Recent studies have shown that the dispersed cells from P. aeruginosa biofilms have lower c-di-GMP levels and different physiologies from those of planktonic and biofilm cells. Such dispersed cells are found to be highly virulent against macrophages and C. elegans, but highly sensitive towards iron stress, as compared with planktonic cells.
Recently, scientists have been examining the possible genetic basis for P. aeruginosa resistance to antibiotics such as tobramycin. One locus identified as being an important genetic determinant of the resistance in this species is ndvB, which encodes periplasmic glucans that may interact with antibiotics and cause them to become sequestered into the periplasm. These results suggest a genetic basis exists behind bacterial antibiotic resistance, rather than the biofilm simply acting as a diffusion barrier to the antibiotic.
Depending on the nature of infection, an appropriate specimen is collected and sent to a bacteriology laboratory for identification. As with most bacteriological specimens, a Gram stain is performed, which may show Gram-negative rods and/or white blood cells. P. aeruginosa produces colonies with a characteristic "grape-like" or "fresh-tortilla" odor on bacteriological media. In mixed cultures, it can be isolated as clear colonies on MacConkey agar (as it does not ferment lactose) which will test positive for oxidase. Confirmatory tests include production of the blue-green pigment pyocyanin on cetrimide agar and growth at 42 °C. A TSI slant is often used to distinguish nonfermenting Pseudomonas species from enteric pathogens in faecal specimens.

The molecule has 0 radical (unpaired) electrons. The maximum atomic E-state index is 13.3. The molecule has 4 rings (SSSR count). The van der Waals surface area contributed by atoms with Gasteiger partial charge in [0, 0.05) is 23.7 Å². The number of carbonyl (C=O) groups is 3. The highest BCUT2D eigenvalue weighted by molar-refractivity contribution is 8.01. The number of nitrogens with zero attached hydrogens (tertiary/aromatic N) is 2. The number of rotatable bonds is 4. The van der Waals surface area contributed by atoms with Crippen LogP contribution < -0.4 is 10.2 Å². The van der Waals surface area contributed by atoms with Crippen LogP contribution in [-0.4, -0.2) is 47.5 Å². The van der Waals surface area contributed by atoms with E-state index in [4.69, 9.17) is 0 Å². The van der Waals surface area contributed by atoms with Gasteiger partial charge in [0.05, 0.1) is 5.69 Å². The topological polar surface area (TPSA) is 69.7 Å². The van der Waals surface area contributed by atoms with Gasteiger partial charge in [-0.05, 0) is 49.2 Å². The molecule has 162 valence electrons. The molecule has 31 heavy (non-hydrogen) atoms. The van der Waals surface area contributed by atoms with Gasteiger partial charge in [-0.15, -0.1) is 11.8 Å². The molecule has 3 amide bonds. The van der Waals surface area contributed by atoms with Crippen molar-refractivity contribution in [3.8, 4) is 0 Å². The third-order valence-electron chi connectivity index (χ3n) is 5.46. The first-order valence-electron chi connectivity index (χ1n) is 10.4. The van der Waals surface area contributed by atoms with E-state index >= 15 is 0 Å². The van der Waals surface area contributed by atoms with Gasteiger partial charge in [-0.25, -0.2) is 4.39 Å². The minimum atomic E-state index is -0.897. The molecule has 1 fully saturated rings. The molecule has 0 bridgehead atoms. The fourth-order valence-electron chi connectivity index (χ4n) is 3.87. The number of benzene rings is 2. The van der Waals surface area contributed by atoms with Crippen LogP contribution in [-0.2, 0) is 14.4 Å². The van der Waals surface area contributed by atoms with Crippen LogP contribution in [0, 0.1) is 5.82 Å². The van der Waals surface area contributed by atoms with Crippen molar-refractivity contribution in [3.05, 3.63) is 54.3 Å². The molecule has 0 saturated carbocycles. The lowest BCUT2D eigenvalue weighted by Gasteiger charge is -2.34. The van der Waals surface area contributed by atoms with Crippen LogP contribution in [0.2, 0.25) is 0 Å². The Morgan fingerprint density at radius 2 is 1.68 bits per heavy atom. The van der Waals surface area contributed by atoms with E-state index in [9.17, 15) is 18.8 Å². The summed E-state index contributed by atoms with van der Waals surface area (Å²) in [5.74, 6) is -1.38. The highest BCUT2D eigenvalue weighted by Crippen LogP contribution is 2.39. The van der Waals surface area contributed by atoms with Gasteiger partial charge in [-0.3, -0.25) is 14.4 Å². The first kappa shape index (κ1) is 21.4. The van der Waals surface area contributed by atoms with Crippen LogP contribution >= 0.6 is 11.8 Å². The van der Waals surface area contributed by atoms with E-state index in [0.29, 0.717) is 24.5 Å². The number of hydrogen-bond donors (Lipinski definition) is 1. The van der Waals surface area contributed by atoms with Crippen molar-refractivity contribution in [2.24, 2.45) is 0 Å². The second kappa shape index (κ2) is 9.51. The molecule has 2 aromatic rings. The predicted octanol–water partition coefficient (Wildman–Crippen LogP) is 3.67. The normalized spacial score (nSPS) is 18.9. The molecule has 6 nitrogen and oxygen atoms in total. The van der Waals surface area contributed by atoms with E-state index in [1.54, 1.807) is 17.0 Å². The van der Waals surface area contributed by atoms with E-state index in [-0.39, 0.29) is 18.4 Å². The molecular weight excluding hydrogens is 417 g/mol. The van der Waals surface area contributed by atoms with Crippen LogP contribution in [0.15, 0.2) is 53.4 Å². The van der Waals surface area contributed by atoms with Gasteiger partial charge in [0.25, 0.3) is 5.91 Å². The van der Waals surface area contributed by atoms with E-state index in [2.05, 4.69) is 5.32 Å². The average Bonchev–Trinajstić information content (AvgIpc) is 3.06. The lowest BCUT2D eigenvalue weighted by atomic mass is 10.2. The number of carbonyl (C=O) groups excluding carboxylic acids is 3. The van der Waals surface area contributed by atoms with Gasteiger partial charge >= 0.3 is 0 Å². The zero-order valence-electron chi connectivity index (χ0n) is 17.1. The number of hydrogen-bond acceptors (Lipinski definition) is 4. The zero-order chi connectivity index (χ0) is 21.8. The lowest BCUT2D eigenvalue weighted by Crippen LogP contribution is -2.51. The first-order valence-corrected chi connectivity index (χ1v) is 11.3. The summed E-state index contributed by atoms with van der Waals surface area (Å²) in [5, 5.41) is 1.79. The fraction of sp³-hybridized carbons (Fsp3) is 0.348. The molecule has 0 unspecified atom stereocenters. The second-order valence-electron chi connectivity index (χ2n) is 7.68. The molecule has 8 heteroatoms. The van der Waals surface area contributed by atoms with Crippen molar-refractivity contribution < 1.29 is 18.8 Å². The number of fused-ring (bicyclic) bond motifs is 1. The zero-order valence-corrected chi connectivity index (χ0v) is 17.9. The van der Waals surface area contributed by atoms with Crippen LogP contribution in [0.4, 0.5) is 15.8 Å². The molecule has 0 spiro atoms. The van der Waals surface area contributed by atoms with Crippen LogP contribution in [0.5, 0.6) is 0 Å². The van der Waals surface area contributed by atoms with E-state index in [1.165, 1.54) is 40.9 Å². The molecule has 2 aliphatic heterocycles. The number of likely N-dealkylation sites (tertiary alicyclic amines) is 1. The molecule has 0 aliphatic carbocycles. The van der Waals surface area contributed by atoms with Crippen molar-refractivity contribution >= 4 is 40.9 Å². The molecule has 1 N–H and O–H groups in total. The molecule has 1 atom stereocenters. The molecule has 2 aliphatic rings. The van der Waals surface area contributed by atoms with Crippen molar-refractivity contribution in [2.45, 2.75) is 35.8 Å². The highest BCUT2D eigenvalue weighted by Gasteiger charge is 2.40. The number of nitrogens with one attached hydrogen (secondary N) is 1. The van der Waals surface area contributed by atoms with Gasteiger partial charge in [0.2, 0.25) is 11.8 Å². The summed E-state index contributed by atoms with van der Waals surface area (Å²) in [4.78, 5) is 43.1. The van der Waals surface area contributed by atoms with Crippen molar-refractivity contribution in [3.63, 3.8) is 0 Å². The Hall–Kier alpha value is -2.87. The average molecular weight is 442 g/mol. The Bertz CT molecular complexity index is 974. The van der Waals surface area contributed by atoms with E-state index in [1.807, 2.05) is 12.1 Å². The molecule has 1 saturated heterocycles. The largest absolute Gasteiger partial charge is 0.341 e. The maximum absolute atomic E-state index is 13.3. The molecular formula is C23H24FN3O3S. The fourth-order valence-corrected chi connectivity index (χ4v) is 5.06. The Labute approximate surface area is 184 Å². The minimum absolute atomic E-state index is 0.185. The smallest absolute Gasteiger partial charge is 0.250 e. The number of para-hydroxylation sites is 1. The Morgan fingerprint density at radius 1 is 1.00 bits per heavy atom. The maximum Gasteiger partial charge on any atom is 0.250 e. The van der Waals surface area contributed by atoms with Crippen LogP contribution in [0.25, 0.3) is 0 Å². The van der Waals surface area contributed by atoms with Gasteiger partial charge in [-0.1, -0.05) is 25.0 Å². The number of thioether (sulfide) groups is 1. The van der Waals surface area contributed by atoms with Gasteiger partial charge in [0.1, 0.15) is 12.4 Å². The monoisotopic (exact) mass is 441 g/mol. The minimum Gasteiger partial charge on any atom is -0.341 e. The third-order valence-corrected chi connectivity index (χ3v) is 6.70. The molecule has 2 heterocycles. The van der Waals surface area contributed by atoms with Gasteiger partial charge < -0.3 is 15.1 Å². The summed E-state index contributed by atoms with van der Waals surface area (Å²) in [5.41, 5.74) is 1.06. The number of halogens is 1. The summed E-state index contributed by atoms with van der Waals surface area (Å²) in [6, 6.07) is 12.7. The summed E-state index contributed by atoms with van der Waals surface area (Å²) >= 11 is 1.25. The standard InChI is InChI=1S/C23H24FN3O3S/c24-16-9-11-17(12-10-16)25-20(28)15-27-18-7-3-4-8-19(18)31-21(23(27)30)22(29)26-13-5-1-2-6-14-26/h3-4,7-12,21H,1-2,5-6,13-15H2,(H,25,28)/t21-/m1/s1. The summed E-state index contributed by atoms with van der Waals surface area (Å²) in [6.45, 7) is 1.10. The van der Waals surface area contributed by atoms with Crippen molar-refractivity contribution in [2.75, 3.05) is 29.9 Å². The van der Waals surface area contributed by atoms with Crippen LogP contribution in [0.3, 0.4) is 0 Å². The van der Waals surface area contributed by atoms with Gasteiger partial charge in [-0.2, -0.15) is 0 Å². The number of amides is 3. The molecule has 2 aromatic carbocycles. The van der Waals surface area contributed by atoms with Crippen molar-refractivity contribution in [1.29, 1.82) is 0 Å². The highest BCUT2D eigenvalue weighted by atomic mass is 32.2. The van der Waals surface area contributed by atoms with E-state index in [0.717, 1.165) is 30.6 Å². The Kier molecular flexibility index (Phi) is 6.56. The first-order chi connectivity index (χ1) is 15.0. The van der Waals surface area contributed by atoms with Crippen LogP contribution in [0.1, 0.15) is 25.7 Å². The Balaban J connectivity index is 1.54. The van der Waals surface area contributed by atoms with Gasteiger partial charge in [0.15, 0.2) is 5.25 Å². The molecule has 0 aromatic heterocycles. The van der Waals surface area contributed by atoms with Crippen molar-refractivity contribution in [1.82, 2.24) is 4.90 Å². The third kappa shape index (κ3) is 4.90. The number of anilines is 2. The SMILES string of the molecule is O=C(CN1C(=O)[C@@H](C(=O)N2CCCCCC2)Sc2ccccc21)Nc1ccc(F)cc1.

When P. aeruginosa is isolated from a normally sterile site (blood, bone, deep collections), it is generally considered dangerous, and almost always requires treatment. However, P. aeruginosa is frequently isolated from nonsterile sites (mouth swabs, sputum, etc.), and, under these circumstances, it may represent colonization and not infection. The isolation of P. aeruginosa from nonsterile specimens should, therefore, be interpreted cautiously, and the advice of a microbiologist or infectious diseases physician/pharmacist should be sought prior to starting treatment. Often, no treatment is needed.
|Hydrogen Sulfide Production||-|
|Acid from lactose||-|
|acid from glucose||-|
|acid from maltose||-|
|acid from mannitol||+|
|acid from sucrose||-|
|Pigment||+ (bluish green pigmentation)|
P. aeruginosa is a Gram-negative, aerobic (and at times facultatively anaerobic), bacillus with unipolar motility. It has been identified as an opportunistic pathogen of both humans and plants. P. aeruginosa is the type species of the genus Pseudomonas.
In certain conditions, P. aeruginosa can secrete a variety of pigments, including pyocyanin (blue-green), pyoverdine (yellow-green and fluorescent), and pyorubin (red-brown). These can be used to identify the organism.
P. aeruginosa is often preliminarily identified by its pearlescent appearance and grape-like or tortilla-like odor in vitro. Definitive clinical identification of P. aeruginosa often includes identifying the production of both pyocyanin and fluorescein, as well as its ability to grow at 42 °C. P. aeruginosa is capable of growth in diesel and jet fuels, where it is known as a hydrocarbon-using microorganism, causing microbial corrosion. It creates dark, gellish mats sometimes improperly called "algae" because of their appearance.